Probably the main challenge for increasing national parliaments engagement in EU affairs lies in the limited incentives for MPs to do so. The investment costs are high and the gains very uncertain. The primary concern for national parliamentarians continues to be their national institution, which is also where they find immediate rewards: political influence, media exposure, and party political credits. However, the incentives seem to have gained in relevance and force in recent years. Engaging with other national parliaments may provide useful information, and increase one’s status and career prospects.

Interaction at unprecedented levels

It is still early days with regard to evaluating the effects of the Treaty of Lisbon reforms, particularly the yellow card procedure. Contrary to what sceptical observers had expected, however, in a context of strict time limits and translation challenges, the volume finds that the EWS can have decisional effects.

One should not measure the success of the yellow and orange card procedures in the number of times they have been used, the editors argue. The system in place requires a ‘responsible usage’ of the procedures, which should increase the EU legislators’ sensitivity towards parliaments’ concerns, but which should only be activated as a last resort. These procedures thus serve a dual purpose: as an incentive for national parliaments to become more alert to and directly involved in EU decision-making; and to encourage the Commission to internalise the subsidiarity principle and to anticipate criticism.

The volume finds that the yellow card procedure has brought mutual awareness and interaction between national parliaments to unprecedented levels.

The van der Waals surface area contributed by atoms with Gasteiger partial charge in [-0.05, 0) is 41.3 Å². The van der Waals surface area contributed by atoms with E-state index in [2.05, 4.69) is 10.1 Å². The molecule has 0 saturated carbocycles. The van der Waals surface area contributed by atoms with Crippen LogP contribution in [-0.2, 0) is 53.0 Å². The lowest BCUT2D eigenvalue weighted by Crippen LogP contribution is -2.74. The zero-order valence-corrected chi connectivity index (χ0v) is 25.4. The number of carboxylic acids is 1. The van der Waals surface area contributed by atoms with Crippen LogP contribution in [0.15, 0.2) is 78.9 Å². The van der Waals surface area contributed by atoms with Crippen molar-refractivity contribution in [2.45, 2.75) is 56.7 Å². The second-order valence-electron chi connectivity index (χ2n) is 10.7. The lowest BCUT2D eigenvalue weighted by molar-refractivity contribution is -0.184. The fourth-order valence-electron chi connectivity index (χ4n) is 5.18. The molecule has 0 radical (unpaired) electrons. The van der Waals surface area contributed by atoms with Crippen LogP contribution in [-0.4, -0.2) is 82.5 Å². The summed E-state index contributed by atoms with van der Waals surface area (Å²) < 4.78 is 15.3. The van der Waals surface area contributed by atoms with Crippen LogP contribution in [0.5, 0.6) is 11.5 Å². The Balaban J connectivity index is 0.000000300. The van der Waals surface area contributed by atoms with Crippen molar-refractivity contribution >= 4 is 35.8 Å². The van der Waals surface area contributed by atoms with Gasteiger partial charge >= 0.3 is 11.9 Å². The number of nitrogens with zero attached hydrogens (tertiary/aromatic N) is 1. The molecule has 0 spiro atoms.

The importance of informal contacts

If national parliaments are to be effective in EU decision-making, collective mobilisation is crucial. So what is the current level of coordination and dialogue? The volume points to variations across policy issues. For some generic EU issues, COSAC may be the obvious platform for coordination, however parliamentarians also tend to coordinate through the NATO Parliamentary Assembly or through the European Parliament in policy-specific matters. The volume further acknowledges the importance of informal contacts among individual parliamentarians and political parties, which are probably of even greater importance than official networks.

Success depending on two conditions

The editors find that two conditions need to be met for the successful influence of national parliaments on EU decisions. First, some of the stronger parliaments must be involved, where strength may reflect both the size of the member state involved and the EU scrutiny powers of the parliament. Second, one or more parliaments must take the lead in seeking to mobilise others.

Implications of the financial crisis

There is an urgent need to flesh out the role of parliaments in the reorganization of economic and financial policies that has taken place in recent years. The new arrangements around the European Semester put parliaments in a marginal and reactive role. There is a need for further clarification as to the role of national and European parliamentary scrutiny, and for effective arrangements for inter-parliamentary coordination.

 

Published Dec. 18, 2013 12:13 PM - Last modified May 8, 2014 10:26 AM